Why You Should Play Mark of the Ninja From Your Backlog

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Why You Should Play Mark of the Ninja From Your Backlog

Mark of the Ninja is a side-scrolling stealth game, developed by Klei Entertainment. It was initially released on Xbox 360 in September 2012, before being released on Steam in September 2013. You play as a nameless ninja in current times.

Mark of the Ninja places a high emphasis on stealth. You are able to see how much noise your character makes by moving, or carrying out a certain action by a circular area showing so. Noise can be used against you, or to your advantage, such as creating a distraction to enemies to allow you to pass by. The game does have a combat system, but it is on the basic side. The combat is essentially a small QTE, requiring you to press the button shown on screen in order to carry out a clean kill of the enemy. You are able to use the environment against your foes too, such as cutting a chandelier to fall onto your enemies head, turning on electric wires to shock them, and many more creative ways to cull the bad guys.

Throughout the story mode, you are able to unlock extra mechanics to use, such as sliding kicks, hanging attacks or new tools to use out in the field like smoke bombs. You can upgrade these at any of the upgrade points in the game, using the talent points you have earned.

Visually, Mark of the Ninja ticks all the boxes too. Even though it is only 2D, you can see how much care and attention has gone into making this game look as good as it has. The backdrops in which you are in are gorgeous, plenty of awesome looking characters and bad guys too. Every single bit of animation looks spot on too. All of the characters move so fluidly it is almost perfection. The narrator and all other voice acting are done to an extremely high standard as well.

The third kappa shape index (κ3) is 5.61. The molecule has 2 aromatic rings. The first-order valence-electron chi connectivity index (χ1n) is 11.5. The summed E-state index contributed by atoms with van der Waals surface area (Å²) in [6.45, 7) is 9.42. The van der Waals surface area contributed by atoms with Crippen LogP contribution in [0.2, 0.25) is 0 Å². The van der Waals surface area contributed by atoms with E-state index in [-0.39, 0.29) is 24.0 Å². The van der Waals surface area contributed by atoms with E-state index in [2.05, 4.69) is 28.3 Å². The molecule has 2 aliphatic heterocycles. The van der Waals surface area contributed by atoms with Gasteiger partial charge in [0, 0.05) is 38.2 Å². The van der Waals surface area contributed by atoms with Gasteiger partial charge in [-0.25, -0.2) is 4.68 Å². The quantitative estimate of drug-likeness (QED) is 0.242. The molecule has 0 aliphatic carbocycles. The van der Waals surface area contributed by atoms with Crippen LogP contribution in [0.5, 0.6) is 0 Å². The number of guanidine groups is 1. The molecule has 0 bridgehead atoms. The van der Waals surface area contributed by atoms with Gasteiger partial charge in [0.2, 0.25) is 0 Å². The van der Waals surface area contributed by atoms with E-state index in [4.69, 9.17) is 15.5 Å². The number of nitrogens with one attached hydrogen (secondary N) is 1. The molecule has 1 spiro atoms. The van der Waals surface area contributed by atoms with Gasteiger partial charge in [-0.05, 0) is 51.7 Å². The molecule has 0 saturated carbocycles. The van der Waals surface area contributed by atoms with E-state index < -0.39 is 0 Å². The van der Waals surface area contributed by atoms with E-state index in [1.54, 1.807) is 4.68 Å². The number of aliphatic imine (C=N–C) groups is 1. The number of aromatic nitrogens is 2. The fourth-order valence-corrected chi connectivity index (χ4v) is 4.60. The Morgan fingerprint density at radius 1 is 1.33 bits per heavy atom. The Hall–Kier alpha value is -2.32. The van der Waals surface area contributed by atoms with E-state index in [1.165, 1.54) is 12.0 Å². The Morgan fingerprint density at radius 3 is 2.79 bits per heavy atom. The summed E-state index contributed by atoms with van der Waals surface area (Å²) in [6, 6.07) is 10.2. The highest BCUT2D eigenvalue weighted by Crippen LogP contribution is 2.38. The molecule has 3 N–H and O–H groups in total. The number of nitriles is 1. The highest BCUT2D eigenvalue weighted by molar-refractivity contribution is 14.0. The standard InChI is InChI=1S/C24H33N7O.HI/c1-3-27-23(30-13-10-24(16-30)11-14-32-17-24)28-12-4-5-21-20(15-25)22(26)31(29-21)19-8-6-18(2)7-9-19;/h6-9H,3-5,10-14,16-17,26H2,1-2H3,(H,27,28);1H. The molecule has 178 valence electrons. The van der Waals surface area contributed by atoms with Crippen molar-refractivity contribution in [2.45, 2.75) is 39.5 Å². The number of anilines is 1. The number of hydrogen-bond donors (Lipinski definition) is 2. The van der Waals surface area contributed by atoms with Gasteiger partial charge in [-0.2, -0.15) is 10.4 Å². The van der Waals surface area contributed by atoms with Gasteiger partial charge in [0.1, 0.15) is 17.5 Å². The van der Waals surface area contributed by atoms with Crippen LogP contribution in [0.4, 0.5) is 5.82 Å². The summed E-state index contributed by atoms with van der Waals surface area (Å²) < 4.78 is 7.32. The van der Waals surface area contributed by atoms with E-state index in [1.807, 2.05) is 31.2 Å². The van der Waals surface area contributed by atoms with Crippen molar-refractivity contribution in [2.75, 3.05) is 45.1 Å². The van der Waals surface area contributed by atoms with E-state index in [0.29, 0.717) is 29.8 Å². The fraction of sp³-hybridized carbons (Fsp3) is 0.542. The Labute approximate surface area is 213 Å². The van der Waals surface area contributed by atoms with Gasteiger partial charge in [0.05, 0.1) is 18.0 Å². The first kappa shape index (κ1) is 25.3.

This game is by no means easy. You will at times find yourself almost rage quitting at how difficult certain stages are. Some points almost feel impossible until everything just clicks into place. That is what I loved the most about this game. Whilst there is an element of luck involved in a lot of situations, the main points always come from how skilfully your carry out kills, and distractions. If you practice enough, you will eventually heighten your reflexes and senses to allow you to progress. Upon completing the game, you will unlock the New Game+ mode, which is seriously one of the hardest gaming experiences you will have. Enemies become more intelligent, they will kill you in a single hit, your line of sight is limited to which ever direction you are facing and you no longer have the radius area around you to show how much noise you are making. If you want a challenge, this game mode is certainly going to be for you.

The single player story mode took me just over 18 hours to complete. This is spread out across 13 levels. Each level has three different challenges/optional objectives for you to complete such as finishing the level in a certain amount of time, finding some special loot or even something as simple as killing a certain about of enemies. This all adds to the replay ability of the levels and gives you something different to strive for. Even though I have only just started the New Game Plus mode, I can see it taking almost double the amount of time to complete due to how high the difficulty ramps up, whether it is something I see through to the end is another thing though.

Mark of the Ninja is a technically sound game as of now. I was able to play in high resolutions with all of the settings turned up. The game needs to be played with a controller though. I tried with keyboard and it just isn’t as reflex friendly compared to a joy stick sadly. Whilst there isn’t any so called multiplayer aspect to the game, you can always take part in the leader boards for each level, which is a nice little touch.

To sum up, Mark of the Ninja is a seriously must play game. In my opinion it is one of the saving graces of the Stealth genre’s recent surge in popularity. It does everything right, and you will struggle to find another stealth game that is as polished and fun to play as Mark of the Ninja

Written by: Tom Olson

Even though he has a massive backlog of games, he will always somehow find an excuse to play the latest releases. That pile of shame is never going to get any smaller...


We all have one, and we are all ashamed of it. Backlog Critic will tell let you know which of games from your pile of shame are worth playing.

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